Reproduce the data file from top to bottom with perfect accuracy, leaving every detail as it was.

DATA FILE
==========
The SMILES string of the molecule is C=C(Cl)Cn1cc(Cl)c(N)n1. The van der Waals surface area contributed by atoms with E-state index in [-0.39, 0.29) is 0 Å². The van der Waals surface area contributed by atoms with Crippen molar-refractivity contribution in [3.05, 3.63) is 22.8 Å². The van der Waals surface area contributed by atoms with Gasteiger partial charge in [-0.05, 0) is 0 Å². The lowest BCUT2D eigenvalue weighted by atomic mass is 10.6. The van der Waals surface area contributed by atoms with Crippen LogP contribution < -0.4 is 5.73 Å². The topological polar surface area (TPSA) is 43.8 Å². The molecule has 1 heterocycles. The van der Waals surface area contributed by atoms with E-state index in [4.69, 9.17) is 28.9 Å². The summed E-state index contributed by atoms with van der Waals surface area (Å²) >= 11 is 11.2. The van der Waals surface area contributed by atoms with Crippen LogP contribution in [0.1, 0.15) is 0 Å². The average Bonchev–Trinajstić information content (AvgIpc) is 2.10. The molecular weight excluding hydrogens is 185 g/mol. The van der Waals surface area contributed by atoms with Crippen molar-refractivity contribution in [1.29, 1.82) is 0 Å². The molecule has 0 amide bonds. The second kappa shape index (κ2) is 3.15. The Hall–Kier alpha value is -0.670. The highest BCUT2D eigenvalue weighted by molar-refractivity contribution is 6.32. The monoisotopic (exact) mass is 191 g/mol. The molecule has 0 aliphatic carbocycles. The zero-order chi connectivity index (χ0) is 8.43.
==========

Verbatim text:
The SMILES string of the molecule is C=C(Cl)Cn1cc(Cl)c(N)n1. The van der Waals surface area contributed by atoms with E-state index in [-0.39, 0.29) is 0 Å². The van der Waals surface area contributed by atoms with Crippen molar-refractivity contribution in [3.05, 3.63) is 22.8 Å². The van der Waals surface area contributed by atoms with Gasteiger partial charge in [-0.05, 0) is 0 Å². The lowest BCUT2D eigenvalue weighted by atomic mass is 10.6. The van der Waals surface area contributed by atoms with Crippen LogP contribution < -0.4 is 5.73 Å². The topological polar surface area (TPSA) is 43.8 Å². The molecule has 1 heterocycles. The van der Waals surface area contributed by atoms with E-state index in [4.69, 9.17) is 28.9 Å². The summed E-state index contributed by atoms with van der Waals surface area (Å²) >= 11 is 11.2. The van der Waals surface area contributed by atoms with Crippen LogP contribution in [0.1, 0.15) is 0 Å². The average Bonchev–Trinajstić information content (AvgIpc) is 2.10. The molecular weight excluding hydrogens is 185 g/mol. The van der Waals surface area contributed by atoms with Crippen molar-refractivity contribution in [1.29, 1.82) is 0 Å². The molecule has 0 amide bonds. The second kappa shape index (κ2) is 3.15. The Hall–Kier alpha value is -0.670. The highest BCUT2D eigenvalue weighted by molar-refractivity contribution is 6.32. The monoisotopic (exact) mass is 191 g/mol. The molecule has 0 aliphatic carbocycles. The zero-order chi connectivity index (χ0) is 8.43.